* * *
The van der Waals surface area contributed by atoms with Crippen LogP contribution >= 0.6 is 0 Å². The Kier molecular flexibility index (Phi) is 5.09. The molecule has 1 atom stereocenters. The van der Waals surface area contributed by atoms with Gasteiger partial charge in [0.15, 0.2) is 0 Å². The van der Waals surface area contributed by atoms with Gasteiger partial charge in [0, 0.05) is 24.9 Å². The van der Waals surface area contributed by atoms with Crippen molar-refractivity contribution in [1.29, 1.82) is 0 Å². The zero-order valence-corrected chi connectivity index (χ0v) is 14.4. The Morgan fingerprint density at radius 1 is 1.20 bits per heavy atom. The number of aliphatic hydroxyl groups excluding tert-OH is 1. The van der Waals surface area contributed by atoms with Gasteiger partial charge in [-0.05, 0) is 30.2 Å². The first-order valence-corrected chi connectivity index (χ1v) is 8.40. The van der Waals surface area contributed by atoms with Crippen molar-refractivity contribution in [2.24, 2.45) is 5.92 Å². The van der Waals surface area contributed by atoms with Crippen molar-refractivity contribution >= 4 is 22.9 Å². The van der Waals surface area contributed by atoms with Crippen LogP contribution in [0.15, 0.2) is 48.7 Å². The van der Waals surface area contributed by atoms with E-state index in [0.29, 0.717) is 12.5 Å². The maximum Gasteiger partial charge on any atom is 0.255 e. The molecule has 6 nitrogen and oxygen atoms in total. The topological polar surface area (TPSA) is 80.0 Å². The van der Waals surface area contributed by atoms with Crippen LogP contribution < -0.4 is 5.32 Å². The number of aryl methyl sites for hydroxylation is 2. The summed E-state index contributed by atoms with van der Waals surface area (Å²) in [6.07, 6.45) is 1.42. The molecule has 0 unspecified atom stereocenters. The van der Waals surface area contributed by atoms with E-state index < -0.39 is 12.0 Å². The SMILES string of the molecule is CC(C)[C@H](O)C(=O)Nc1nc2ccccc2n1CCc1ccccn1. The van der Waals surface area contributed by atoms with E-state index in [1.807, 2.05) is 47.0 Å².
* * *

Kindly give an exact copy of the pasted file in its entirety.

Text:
The van der Waals surface area contributed by atoms with Crippen LogP contribution >= 0.6 is 0 Å². The Kier molecular flexibility index (Phi) is 5.09. The molecule has 1 atom stereocenters. The van der Waals surface area contributed by atoms with Gasteiger partial charge in [0.15, 0.2) is 0 Å². The van der Waals surface area contributed by atoms with Gasteiger partial charge in [0, 0.05) is 24.9 Å². The van der Waals surface area contributed by atoms with Crippen molar-refractivity contribution in [1.29, 1.82) is 0 Å². The zero-order valence-corrected chi connectivity index (χ0v) is 14.4. The Morgan fingerprint density at radius 1 is 1.20 bits per heavy atom. The number of aliphatic hydroxyl groups excluding tert-OH is 1. The van der Waals surface area contributed by atoms with Gasteiger partial charge in [-0.05, 0) is 30.2 Å². The first-order valence-corrected chi connectivity index (χ1v) is 8.40. The van der Waals surface area contributed by atoms with Crippen molar-refractivity contribution in [2.24, 2.45) is 5.92 Å². The van der Waals surface area contributed by atoms with Crippen molar-refractivity contribution >= 4 is 22.9 Å². The van der Waals surface area contributed by atoms with Crippen LogP contribution in [0.15, 0.2) is 48.7 Å². The van der Waals surface area contributed by atoms with E-state index in [0.29, 0.717) is 12.5 Å². The maximum Gasteiger partial charge on any atom is 0.255 e. The molecule has 6 nitrogen and oxygen atoms in total. The topological polar surface area (TPSA) is 80.0 Å². The van der Waals surface area contributed by atoms with Crippen LogP contribution < -0.4 is 5.32 Å². The number of aryl methyl sites for hydroxylation is 2. The summed E-state index contributed by atoms with van der Waals surface area (Å²) in [6.07, 6.45) is 1.42. The molecule has 0 unspecified atom stereocenters. The van der Waals surface area contributed by atoms with E-state index < -0.39 is 12.0 Å². The SMILES string of the molecule is CC(C)[C@H](O)C(=O)Nc1nc2ccccc2n1CCc1ccccn1. The van der Waals surface area contributed by atoms with E-state index in [1.807, 2.05) is 47.0 Å².